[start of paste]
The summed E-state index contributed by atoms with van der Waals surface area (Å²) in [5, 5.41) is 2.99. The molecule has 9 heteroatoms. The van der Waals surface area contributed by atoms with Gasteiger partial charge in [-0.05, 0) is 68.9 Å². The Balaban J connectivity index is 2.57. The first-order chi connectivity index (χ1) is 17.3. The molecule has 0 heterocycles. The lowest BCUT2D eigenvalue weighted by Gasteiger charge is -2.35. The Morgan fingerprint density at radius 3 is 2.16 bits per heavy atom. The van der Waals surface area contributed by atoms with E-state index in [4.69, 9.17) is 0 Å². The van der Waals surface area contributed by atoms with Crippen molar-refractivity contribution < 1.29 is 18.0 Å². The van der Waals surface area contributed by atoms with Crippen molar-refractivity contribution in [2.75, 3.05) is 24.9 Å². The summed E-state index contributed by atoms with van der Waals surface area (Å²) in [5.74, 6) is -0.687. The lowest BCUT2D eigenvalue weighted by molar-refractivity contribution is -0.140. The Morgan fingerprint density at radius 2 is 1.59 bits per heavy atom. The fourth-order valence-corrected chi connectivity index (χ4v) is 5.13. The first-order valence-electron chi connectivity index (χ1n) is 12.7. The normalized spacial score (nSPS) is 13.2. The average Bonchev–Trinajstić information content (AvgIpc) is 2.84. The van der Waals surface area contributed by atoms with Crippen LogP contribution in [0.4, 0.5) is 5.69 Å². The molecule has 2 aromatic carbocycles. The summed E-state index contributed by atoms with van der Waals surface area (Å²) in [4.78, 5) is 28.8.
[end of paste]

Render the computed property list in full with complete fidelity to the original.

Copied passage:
The summed E-state index contributed by atoms with van der Waals surface area (Å²) in [5, 5.41) is 2.99. The molecule has 9 heteroatoms. The van der Waals surface area contributed by atoms with Gasteiger partial charge in [-0.05, 0) is 68.9 Å². The Balaban J connectivity index is 2.57. The first-order chi connectivity index (χ1) is 17.3. The molecule has 0 heterocycles. The lowest BCUT2D eigenvalue weighted by Gasteiger charge is -2.35. The Morgan fingerprint density at radius 3 is 2.16 bits per heavy atom. The van der Waals surface area contributed by atoms with E-state index in [4.69, 9.17) is 0 Å². The van der Waals surface area contributed by atoms with Crippen molar-refractivity contribution < 1.29 is 18.0 Å². The van der Waals surface area contributed by atoms with Crippen molar-refractivity contribution in [2.75, 3.05) is 24.9 Å². The summed E-state index contributed by atoms with van der Waals surface area (Å²) in [5.74, 6) is -0.687. The lowest BCUT2D eigenvalue weighted by molar-refractivity contribution is -0.140. The Morgan fingerprint density at radius 2 is 1.59 bits per heavy atom. The fourth-order valence-corrected chi connectivity index (χ4v) is 5.13. The first-order valence-electron chi connectivity index (χ1n) is 12.7. The normalized spacial score (nSPS) is 13.2. The average Bonchev–Trinajstić information content (AvgIpc) is 2.84. The van der Waals surface area contributed by atoms with Crippen LogP contribution in [0.4, 0.5) is 5.69 Å². The molecule has 2 aromatic carbocycles. The summed E-state index contributed by atoms with van der Waals surface area (Å²) in [4.78, 5) is 28.8.